I am using Ubuntu 14.04 and 16.10; so my init system can be either upstart or systemd.

Things like How to set an environment variable in Amazon EC2 over on Stack Overflow show how one fetches an instance ID using curl, then fetches instance tags using aws ec2 describe-tags, then imports them as environment variables into an interactive shell, or a shell script. One of the answers also shows how one runs those data though jq.

This is all well and good, but I don't need variables set in a shell script, or in an interactive shell. Having a shell script that is sourced as in those answers is no good to me, as there isn't a shell involved in where I need these things set.

I need them set in the environments of dæmon processes that are started from systemd or upstart. In the systemd case, in particular, service unit files are not shell scripts at all. To set environment variables one puts things like Environment= in the unit file.

So how can I create the last link in the chain? With what's on Stack Overflow I can get as far as reading the data and making environment-like var=val strings out of them. (I am actually reading instance metadata and user data but the principle is the same — I pull stuff with curl and then do the jq and other post-processing to make var=val out of it.)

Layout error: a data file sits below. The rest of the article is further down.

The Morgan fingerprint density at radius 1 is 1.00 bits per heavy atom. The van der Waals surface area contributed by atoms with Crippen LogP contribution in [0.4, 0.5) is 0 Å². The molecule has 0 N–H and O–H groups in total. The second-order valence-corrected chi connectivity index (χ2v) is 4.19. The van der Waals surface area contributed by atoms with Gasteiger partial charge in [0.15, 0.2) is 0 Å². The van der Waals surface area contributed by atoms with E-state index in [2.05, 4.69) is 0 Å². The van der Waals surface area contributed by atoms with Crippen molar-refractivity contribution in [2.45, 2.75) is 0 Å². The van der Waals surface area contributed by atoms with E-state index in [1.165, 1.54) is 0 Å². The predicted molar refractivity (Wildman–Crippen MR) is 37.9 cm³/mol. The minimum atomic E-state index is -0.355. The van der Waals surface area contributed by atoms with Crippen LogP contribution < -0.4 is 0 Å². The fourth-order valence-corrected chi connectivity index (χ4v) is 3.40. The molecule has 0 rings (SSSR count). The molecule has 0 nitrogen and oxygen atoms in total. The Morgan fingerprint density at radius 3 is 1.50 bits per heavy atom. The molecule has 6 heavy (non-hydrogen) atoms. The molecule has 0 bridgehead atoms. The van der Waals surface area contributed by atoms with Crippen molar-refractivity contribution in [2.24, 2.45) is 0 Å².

How do I forge the final link in the chain and get these strings into the environments of specific services run by upstart and systemd?

  • I see that this is already sinking. Here; allow me. – JdeBP Jan 2 '17 at 8:54
  • Unless your init system is replacing an already running init system you will not have networking available to allow you to fetch something from a url – icarus Jan 2 '17 at 8:55

If you can get the strings in a file in the form of environment variable assignments, e.g.


then you could perhaps use the EnvironmentFile= setting in the unit file. More details in man systemd.exec.

And you could always replace the service you're starting with a script that first sources a file with the environment variable settings, then execs the original service. This should work with upstart too.

For example:

. /some/where/environment-variable-settings-file
exec original-service "$@"

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